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Structure and brain functions of drummers differ from others

Published : Dec 15, 2019, 7:35 pm IST
Updated : Dec 15, 2019, 7:35 pm IST

Studies reveal that playing drums changes the brain.

The findings of the study were published in the journal Brain and Behaviour. (Photo: ANI)
 The findings of the study were published in the journal Brain and Behaviour. (Photo: ANI)

Washington: The structure and function of brains of long-time drummers differ from that of people who are not into music, says a new study. It suggests that people who play drums have fewer but thicker fibres in their connecting tract between the two halves of the brain. Another finding is that their areas of the motor brain are more efficiently organised.

The findings of the study were published in the journal Brain and Behaviour. The research was carried out by Dr Lara Schlaffke from the Bergmannsheil university clinic in Bochum and Dr. Sebastian Ocklenburg, Associate Professor from the biopsychology research unit at Ruhr-Universitat Bochum.

Speaking about the study and what they understood from it, Sarah Friedrich said, "It has long been understood that playing a musical instrument can change the brain via neuroplastic processes." "But no one had previously looked specifically into drummers," Friedrich added.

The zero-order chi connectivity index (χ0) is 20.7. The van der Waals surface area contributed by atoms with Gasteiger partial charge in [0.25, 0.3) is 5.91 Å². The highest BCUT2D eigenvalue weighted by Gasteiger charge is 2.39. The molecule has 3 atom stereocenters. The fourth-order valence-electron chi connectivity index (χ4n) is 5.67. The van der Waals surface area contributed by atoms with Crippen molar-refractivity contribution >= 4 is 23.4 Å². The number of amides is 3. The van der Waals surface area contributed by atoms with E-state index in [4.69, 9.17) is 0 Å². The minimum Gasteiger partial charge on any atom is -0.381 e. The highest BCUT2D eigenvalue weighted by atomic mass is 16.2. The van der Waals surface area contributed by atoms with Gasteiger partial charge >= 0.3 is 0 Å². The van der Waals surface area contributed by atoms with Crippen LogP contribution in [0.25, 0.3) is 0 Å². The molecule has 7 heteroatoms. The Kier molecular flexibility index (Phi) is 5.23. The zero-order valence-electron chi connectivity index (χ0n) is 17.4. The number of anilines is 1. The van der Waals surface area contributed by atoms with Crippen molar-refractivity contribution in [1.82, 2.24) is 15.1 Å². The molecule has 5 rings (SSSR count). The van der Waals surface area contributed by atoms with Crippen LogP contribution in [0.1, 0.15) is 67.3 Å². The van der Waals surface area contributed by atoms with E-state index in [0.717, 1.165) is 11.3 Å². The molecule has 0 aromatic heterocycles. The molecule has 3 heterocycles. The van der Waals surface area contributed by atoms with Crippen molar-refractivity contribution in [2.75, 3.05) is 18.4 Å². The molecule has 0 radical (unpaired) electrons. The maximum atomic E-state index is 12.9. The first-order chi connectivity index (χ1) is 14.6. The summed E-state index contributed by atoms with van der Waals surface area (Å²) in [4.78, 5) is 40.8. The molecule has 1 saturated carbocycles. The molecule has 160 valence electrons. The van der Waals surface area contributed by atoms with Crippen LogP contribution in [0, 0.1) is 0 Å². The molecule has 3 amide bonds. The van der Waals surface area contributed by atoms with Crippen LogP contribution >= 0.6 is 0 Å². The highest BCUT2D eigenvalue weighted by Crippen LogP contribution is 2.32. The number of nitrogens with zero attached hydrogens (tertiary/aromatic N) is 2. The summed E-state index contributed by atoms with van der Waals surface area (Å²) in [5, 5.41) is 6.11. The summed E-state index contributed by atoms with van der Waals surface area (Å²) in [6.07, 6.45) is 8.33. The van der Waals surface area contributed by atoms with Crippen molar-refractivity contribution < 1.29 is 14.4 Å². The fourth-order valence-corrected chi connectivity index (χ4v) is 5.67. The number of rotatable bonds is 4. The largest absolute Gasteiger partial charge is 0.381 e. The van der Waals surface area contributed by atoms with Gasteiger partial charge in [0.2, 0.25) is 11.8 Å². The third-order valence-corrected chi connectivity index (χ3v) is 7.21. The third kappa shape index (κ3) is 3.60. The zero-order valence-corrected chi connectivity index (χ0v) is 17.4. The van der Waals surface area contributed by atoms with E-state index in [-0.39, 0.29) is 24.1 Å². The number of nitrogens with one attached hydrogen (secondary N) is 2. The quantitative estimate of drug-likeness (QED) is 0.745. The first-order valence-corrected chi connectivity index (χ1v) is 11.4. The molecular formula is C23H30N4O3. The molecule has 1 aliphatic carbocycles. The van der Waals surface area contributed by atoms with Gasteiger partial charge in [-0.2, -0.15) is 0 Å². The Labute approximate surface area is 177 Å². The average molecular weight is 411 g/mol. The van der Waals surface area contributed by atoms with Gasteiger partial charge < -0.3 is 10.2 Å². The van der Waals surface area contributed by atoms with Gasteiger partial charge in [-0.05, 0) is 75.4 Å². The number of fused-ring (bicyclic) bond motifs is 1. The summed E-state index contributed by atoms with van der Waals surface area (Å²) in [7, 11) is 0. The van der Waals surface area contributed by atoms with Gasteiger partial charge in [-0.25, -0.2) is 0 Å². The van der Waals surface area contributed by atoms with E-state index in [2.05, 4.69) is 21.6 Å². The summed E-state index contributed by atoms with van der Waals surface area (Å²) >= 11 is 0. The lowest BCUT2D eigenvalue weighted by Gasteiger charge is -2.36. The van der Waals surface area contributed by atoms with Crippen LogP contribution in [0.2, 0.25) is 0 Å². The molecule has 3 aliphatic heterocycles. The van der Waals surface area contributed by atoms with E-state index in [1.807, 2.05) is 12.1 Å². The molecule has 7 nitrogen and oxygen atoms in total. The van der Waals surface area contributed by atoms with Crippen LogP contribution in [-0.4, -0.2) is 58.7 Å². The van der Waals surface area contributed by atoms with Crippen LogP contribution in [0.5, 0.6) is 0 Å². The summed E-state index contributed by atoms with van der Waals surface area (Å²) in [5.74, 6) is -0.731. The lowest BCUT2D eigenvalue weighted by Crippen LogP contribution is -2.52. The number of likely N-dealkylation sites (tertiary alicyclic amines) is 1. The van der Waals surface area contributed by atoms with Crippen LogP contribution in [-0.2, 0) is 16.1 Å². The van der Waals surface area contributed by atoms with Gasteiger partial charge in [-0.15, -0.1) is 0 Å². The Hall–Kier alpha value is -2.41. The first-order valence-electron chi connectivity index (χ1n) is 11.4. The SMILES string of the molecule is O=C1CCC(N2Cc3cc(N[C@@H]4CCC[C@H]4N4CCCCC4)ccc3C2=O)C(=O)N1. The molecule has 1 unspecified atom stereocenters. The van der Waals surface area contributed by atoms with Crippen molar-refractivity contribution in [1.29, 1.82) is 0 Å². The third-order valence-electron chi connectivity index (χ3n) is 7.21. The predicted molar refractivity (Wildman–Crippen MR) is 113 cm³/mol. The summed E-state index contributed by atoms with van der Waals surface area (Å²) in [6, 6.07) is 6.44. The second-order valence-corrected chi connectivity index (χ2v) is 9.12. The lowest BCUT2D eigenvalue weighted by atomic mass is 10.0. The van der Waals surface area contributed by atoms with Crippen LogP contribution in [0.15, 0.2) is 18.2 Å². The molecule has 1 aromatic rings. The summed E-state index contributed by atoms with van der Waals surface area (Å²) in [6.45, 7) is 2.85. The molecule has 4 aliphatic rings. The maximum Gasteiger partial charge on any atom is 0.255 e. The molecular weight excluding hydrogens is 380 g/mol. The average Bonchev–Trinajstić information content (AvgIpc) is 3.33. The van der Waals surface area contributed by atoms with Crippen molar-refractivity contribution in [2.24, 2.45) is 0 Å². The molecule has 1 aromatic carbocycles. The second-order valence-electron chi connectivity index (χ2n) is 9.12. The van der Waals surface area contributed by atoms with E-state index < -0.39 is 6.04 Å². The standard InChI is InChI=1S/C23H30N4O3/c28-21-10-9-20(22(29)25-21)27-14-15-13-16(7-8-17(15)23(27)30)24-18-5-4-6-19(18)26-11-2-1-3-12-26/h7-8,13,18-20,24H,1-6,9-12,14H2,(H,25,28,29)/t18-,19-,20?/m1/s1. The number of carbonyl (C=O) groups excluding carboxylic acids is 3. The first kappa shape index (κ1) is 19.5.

"Most people can only perform fine motor tasks with one hand and have problems playing different rhythms with both hands at the same time. Drummers can do things that are impossible for untrained people," Lara Schlaffke said while explaining the study.

The researchers tested 20 professional drummers who had an average experience of 17 years in the profession and practise for more than ten hours a week. They examined them using various MRI imaging techniques and compared the data with measurements of 24 unmusical control subjects.

The data indicated that the drummers had fewer but thicker fibres in the connecting tract between the brain hemispheres. This allowed them to exchange information between the hemispheres more quickly than the controls.

Tags: music, brain, cognitive abilities